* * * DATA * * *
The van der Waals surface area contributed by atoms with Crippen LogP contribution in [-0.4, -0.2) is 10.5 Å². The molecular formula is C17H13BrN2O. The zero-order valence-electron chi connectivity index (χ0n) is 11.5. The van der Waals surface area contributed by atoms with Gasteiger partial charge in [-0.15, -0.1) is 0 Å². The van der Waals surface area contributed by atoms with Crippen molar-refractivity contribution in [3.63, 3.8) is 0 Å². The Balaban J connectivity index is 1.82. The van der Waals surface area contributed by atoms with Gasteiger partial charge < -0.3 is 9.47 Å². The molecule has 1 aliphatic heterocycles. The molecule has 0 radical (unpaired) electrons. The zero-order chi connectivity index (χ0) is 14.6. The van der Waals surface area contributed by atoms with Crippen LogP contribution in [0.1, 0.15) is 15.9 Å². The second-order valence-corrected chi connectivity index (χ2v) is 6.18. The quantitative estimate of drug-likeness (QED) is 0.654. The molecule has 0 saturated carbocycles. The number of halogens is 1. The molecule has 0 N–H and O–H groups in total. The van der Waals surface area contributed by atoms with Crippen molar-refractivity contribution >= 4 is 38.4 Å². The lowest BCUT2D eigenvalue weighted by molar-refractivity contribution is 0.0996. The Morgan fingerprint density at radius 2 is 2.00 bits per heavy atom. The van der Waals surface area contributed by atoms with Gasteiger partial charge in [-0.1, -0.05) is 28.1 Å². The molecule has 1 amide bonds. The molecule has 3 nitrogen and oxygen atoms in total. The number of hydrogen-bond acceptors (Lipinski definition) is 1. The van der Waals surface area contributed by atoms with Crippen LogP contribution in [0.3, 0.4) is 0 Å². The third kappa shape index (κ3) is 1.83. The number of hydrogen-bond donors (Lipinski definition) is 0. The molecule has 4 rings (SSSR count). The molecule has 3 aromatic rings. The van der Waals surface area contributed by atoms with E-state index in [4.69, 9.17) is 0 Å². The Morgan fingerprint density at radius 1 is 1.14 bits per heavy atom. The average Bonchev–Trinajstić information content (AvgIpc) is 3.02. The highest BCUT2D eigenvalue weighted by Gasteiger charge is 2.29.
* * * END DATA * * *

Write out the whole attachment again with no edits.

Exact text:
The van der Waals surface area contributed by atoms with Crippen LogP contribution in [-0.4, -0.2) is 10.5 Å². The molecular formula is C17H13BrN2O. The zero-order valence-electron chi connectivity index (χ0n) is 11.5. The van der Waals surface area contributed by atoms with Gasteiger partial charge in [-0.15, -0.1) is 0 Å². The van der Waals surface area contributed by atoms with Crippen molar-refractivity contribution in [3.63, 3.8) is 0 Å². The Balaban J connectivity index is 1.82. The van der Waals surface area contributed by atoms with Gasteiger partial charge < -0.3 is 9.47 Å². The molecule has 1 aliphatic heterocycles. The molecule has 0 radical (unpaired) electrons. The zero-order chi connectivity index (χ0) is 14.6. The van der Waals surface area contributed by atoms with Crippen LogP contribution in [0.1, 0.15) is 15.9 Å². The second-order valence-corrected chi connectivity index (χ2v) is 6.18. The quantitative estimate of drug-likeness (QED) is 0.654. The molecule has 0 saturated carbocycles. The number of halogens is 1. The molecule has 0 N–H and O–H groups in total. The van der Waals surface area contributed by atoms with Crippen molar-refractivity contribution >= 4 is 38.4 Å². The lowest BCUT2D eigenvalue weighted by molar-refractivity contribution is 0.0996. The Morgan fingerprint density at radius 2 is 2.00 bits per heavy atom. The van der Waals surface area contributed by atoms with Gasteiger partial charge in [-0.1, -0.05) is 28.1 Å². The molecule has 1 amide bonds. The molecule has 3 nitrogen and oxygen atoms in total. The number of hydrogen-bond acceptors (Lipinski definition) is 1. The van der Waals surface area contributed by atoms with Crippen LogP contribution in [0.3, 0.4) is 0 Å². The third kappa shape index (κ3) is 1.83. The number of hydrogen-bond donors (Lipinski definition) is 0. The molecule has 4 rings (SSSR count). The molecule has 3 aromatic rings. The van der Waals surface area contributed by atoms with E-state index in [4.69, 9.17) is 0 Å². The Morgan fingerprint density at radius 1 is 1.14 bits per heavy atom. The average Bonchev–Trinajstić information content (AvgIpc) is 3.02. The highest BCUT2D eigenvalue weighted by Gasteiger charge is 2.29.